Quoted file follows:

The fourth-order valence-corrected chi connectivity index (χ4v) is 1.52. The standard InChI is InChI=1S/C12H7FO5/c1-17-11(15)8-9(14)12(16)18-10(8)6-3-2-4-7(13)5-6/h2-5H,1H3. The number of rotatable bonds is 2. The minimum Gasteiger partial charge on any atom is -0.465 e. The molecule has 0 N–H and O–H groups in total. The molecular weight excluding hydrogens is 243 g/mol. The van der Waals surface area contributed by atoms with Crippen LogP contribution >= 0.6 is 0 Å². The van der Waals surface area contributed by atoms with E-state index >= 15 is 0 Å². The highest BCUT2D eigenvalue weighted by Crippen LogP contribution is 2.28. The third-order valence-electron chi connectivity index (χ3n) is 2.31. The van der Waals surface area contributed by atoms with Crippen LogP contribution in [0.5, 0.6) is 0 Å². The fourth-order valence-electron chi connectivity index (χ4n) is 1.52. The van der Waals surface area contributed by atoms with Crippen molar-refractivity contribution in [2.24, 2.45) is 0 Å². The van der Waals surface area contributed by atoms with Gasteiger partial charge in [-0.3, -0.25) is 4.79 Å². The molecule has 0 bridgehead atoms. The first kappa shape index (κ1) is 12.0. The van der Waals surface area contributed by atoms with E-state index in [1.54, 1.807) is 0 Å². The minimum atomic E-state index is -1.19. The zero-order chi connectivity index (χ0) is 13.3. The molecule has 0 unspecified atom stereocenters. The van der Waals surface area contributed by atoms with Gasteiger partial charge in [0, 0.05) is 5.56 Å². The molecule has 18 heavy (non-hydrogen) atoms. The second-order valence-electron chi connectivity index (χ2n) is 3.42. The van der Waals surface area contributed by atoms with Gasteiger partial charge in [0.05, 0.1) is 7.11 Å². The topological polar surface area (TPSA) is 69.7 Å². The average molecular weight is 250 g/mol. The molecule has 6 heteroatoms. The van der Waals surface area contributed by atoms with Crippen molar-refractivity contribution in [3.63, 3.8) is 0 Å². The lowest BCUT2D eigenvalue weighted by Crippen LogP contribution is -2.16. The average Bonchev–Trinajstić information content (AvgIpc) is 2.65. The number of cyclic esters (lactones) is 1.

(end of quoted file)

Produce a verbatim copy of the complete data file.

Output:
The fourth-order valence-corrected chi connectivity index (χ4v) is 1.52. The standard InChI is InChI=1S/C12H7FO5/c1-17-11(15)8-9(14)12(16)18-10(8)6-3-2-4-7(13)5-6/h2-5H,1H3. The number of rotatable bonds is 2. The minimum Gasteiger partial charge on any atom is -0.465 e. The molecule has 0 N–H and O–H groups in total. The molecular weight excluding hydrogens is 243 g/mol. The van der Waals surface area contributed by atoms with Crippen LogP contribution >= 0.6 is 0 Å². The van der Waals surface area contributed by atoms with E-state index >= 15 is 0 Å². The highest BCUT2D eigenvalue weighted by Crippen LogP contribution is 2.28. The third-order valence-electron chi connectivity index (χ3n) is 2.31. The van der Waals surface area contributed by atoms with Crippen LogP contribution in [0.5, 0.6) is 0 Å². The fourth-order valence-electron chi connectivity index (χ4n) is 1.52. The van der Waals surface area contributed by atoms with Crippen molar-refractivity contribution in [2.24, 2.45) is 0 Å². The van der Waals surface area contributed by atoms with Gasteiger partial charge in [-0.3, -0.25) is 4.79 Å². The molecule has 0 bridgehead atoms. The first kappa shape index (κ1) is 12.0. The van der Waals surface area contributed by atoms with E-state index in [1.54, 1.807) is 0 Å². The minimum atomic E-state index is -1.19. The zero-order chi connectivity index (χ0) is 13.3. The molecule has 0 unspecified atom stereocenters. The van der Waals surface area contributed by atoms with Gasteiger partial charge in [0, 0.05) is 5.56 Å². The molecule has 18 heavy (non-hydrogen) atoms. The second-order valence-electron chi connectivity index (χ2n) is 3.42. The van der Waals surface area contributed by atoms with Gasteiger partial charge in [0.05, 0.1) is 7.11 Å². The topological polar surface area (TPSA) is 69.7 Å². The average molecular weight is 250 g/mol. The molecule has 6 heteroatoms. The van der Waals surface area contributed by atoms with Crippen molar-refractivity contribution in [3.63, 3.8) is 0 Å². The lowest BCUT2D eigenvalue weighted by Crippen LogP contribution is -2.16. The average Bonchev–Trinajstić information content (AvgIpc) is 2.65. The number of cyclic esters (lactones) is 1.